- John O'Neal, "Don't Start Me To Talking or I'll Tell Everything I Know"; 7:30 p.m. Wednesday, Feb. 5, Schofield Auditorium. Actor and playwright John O'Neal has spent his professional life collecting and telling stories, bringing the language, ideas, and philosophy of specific communities to others. In this collection of tales and anecdotes, the folkloric character Junebug Jabbo Jones tells of his experiences growing up in Pike County, Miss., and about what happened when he left home to make his way in the big world. He recounts how his grandfather got even with a no-good politician, tells a humorous and touching story about coming of age in the 1950s, and talks about an old disc jockey displaced by "progress." The New Yorker magazine wrote that "the subtlety and strength of Mr. O'Neal's performance are something to behold; he is a very funny man and he is a great actor."
- National Theatre of the Deaf, "Oh, Figaro!"; 7:30 p.m. Tuesday, Feb. 18, Zorn Arena. This Tony Award-winning ensemble will present a newly commissioned romantic comedy, based on the classic French farces "The Barber of Seville" and "The Marriage of Figaro." The NTD's Figaro, a playful jack-of-all-trades from Spanish Harlem, translates this timeless battle of the sexes into the world of 21st-century New York. Throughout its 35-year history, the National Theatre of the Deaf has produced theatrically challenging work at a world-class level, drawing from a range of the world's literature. Through the ensemble's signature style of visual language, American Sign Language linked with the spoken word, the audience enjoys an experience that no other theater company can approach.
- Amadeus Trio; 7:30 p.m. Monday, April 7, Gantner Concert Hall. Hailed as one of the foremost piano trios in the world, the Amadeus Trio is known for its audience-friendly performances, brilliant virtuosity and superb musicianship. The trio has appeared to critical acclaim at Carnegie Hall, Lincoln Center and the Kennedy Center and has been heard in numerous broadcasts of National Public Radio's "Performance Today." Pianist Marian Hahn, violinist Timothy Baker and cellist Jeffrey Solow released their debut CD of works by Dvorak and Smetana in early 2001.
- Calle Sur and Orquesta Alto Maiz; 7:30 p.m. Thursday, May 1, Council Fire Room of Davies Center. An evening of food, music and dance will close the Artists Series season. The double-feature event will begin with a concert by Calle Sur - a duo comprised of Panamanian drummer-guitarist Edgar East and Colombian singer-flutist Karin Stein. After an intermission to clear the dance floor, the Afro-Cuban salsa band Orquesta Alto Maiz will take the stage. The variety of musical styles, use of the Spanish language, and foods of Latin and South America and the Caribbean will blend to create a celebration that culturally transcends the ordinary Cinco de Mayo event. The program is cosponsored by the University Activities Commission of the UW-Eau Claire Student Senate.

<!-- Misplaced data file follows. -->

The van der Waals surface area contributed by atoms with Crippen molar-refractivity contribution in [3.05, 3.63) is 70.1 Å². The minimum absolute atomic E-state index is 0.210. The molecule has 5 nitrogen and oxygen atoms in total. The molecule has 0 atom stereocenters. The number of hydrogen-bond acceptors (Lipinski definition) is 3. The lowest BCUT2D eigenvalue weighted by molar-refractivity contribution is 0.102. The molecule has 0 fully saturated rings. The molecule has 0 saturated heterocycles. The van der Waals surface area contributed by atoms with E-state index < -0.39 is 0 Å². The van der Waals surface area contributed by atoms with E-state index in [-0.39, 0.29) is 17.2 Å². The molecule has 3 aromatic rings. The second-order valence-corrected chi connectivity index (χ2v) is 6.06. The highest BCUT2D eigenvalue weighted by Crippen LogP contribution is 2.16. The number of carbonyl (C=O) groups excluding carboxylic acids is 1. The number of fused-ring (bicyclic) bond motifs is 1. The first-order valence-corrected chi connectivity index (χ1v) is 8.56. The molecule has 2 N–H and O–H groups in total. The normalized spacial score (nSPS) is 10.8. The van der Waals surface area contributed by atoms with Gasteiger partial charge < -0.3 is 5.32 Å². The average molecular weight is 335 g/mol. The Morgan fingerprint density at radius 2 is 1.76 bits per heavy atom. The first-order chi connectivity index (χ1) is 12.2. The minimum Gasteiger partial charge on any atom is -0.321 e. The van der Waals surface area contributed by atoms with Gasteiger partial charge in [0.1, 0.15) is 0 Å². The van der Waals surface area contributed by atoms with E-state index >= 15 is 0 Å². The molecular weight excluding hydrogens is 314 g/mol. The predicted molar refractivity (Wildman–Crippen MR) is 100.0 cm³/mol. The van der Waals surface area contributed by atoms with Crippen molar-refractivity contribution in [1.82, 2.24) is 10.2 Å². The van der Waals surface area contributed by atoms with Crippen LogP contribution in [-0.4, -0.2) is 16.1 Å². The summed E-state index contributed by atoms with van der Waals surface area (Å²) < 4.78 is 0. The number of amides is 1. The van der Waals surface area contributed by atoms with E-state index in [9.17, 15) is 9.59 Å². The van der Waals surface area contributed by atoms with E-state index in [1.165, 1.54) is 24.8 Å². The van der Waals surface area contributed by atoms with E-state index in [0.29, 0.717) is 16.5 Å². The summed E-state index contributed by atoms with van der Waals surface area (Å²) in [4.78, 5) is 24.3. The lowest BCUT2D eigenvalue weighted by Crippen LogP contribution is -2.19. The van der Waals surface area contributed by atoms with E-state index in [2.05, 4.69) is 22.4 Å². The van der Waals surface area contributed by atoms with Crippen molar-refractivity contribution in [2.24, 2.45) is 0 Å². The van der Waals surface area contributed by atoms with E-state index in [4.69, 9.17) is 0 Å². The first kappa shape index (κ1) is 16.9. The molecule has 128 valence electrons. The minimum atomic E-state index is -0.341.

Season subscription information is available at the University Service Center, (715) 836-3727. A range of subscription packages is available, offering discounts of 10 to 20 percent. Tickets for individual Artists Series events are $15 for the public, $13 for those 62 and older and UW System or Chippewa Valley Technical College faculty and staff, and $5 for those 17 and younger and UW System or CVTC students. Window sales begin Monday, Aug. 12.
Patrons may also charge their tickets to MasterCard or Visa when they order by phone. Call (715) 836-3727 - or, outside the immediate Eau Claire area, call toll-free (800) 949-UWEC. A $3 handling fee will be added to all telephone charge orders.
Funded by the students of the University of Wisconsin-Eau Claire, the Artists Series is supported by a grant from the Wisconsin Arts Board, with funds from the State of Wisconsin and the National Endowment for the Arts. The program is administered by the Activities and Programs office.
UW-Eau Claire News Bureau
Updated: Aug. 8, 2002